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Trucking Terminology for New Truck Drivers

If you want to be a trucker, you’ve gotta speak the lingo. Just like in every new industry you venture into, there’s going to be a learning curve to the language that’s going to be used in your everyday life. 

From acronyms to axle configurations, the ABCs of trucking terminology for new truck drivers is both vast and variable, but the precision of these variations makes your life on and off the road easier to handle.

Why Is It Important to Know Trucking Terminology? 

Outside of not wanting to sound like the new kid on the lot, knowing your truck terms will help you bill correctly and budget accordingly. Just like you wouldn’t take a route with no markers for the risk of getting lost, navigating trucking terms isn’t always just like riding a bike, no matter how long you’ve been driving. Knowing and being able to correctly use the words below will help your beginner truck driver’s resume sound like it’s from a pro.

Common Trucking Terminology

Let’s start with the basics because even though you may know some of these words, acronyms, and phrases from your life as a non-commercial driver, the life of a trucker brings different scales and meanings to the rules of the road.

ABS: Anti-Lock Braking System

Just like its non-commercial counterpart, an anti-lock braking system is an automated brake controller that maintains stability as you apply pressure to the brake pedal to come to a stop. 

As both gravity and inertia can be your enemy when carrying a large haul, ABS is key in making sure that you keep control of the steering console of your truck while also deterring jackknifing or skidding to a halt.

In trucking terms, depending on if you have a power-supplied trailer with an ABS unit or a non-powered unit that is fully controlled by the brake pedal, different ABS actions can occur. When ABS is engaged, an indicator light will turn on signifying it’s working, initiating a self-test which will then display if there are any detected issues. Make sure you keep track of any indicators because no one wants a runaway truck.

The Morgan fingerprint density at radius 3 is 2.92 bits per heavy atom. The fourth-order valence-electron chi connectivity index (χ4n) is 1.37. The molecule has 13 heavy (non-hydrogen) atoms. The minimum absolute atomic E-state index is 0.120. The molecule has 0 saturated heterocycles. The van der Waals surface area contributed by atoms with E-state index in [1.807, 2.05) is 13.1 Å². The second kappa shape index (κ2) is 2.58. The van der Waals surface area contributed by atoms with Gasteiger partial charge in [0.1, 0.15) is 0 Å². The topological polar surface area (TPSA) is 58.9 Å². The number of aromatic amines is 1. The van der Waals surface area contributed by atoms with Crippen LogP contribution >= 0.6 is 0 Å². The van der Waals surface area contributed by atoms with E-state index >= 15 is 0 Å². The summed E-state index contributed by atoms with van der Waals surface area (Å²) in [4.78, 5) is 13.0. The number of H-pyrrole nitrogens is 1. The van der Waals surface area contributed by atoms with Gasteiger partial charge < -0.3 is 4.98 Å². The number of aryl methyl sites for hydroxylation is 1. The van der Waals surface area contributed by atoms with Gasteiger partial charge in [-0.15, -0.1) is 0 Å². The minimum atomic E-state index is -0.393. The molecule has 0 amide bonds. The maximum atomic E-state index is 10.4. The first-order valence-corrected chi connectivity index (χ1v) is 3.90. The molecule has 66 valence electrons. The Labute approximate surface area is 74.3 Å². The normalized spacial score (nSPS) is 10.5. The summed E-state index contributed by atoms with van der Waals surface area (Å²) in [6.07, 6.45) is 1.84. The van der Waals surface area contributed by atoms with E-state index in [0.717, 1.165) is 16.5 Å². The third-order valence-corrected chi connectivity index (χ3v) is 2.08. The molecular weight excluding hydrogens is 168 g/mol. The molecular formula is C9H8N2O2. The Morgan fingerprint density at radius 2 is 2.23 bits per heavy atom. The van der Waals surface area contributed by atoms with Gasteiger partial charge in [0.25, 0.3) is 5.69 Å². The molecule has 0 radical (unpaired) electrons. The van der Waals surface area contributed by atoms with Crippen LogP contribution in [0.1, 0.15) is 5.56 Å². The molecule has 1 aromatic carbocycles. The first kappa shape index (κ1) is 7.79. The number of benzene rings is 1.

Air Ride Suspension

The suspension on commercial trucks comes in two different configurations, those being the older and more common steel spring suspension, and then the less common air ride suspension. Air ride suspension refers to a process in which compressed air is pumped into rubber bags from the same tank as the air brake system to support the load of a haul.


One of the most common terms in reference to vehicles at large, axles in trucking have the widest array of configurations and differentiation. Below, we’ll explore some of the more common axle configurations and uses.

  • Steer Axle: Generally, in the front of the truck, the steering axle governs the axles that are purely determinants of the steering column.
  • Driver/Rear Axles: Driver axles are typically the rear axles that are live. Powered by the engine, these axles rotate to push a truck forward.
  • Pusher Axles: A non-active axle used to redistribute weight and allow for more efficiency, configured before a drive axle to add more stability. The inclusion of these axles is sometimes federally mandated for safety and regulatory reasons.
  • Tag Axles: Another non-active axle, the tag axle is located behind the drive axles to redistribute weight behind the rear drive axles.
  • Tandem Axles: An axle array consisting of 2 sets of axles spaced one behind the other, generally 5 feet apart. These truck axles are used for doubling up tires, with the express purpose of protecting your trailer in the case one tire blows, there is another immediately engaged to redistribute the weight properly.
    Though great for safety, and being able to carry heavier loads, this really only works for leveled loads, and has a much higher initial investment, with a shorter half if loads are unleveled.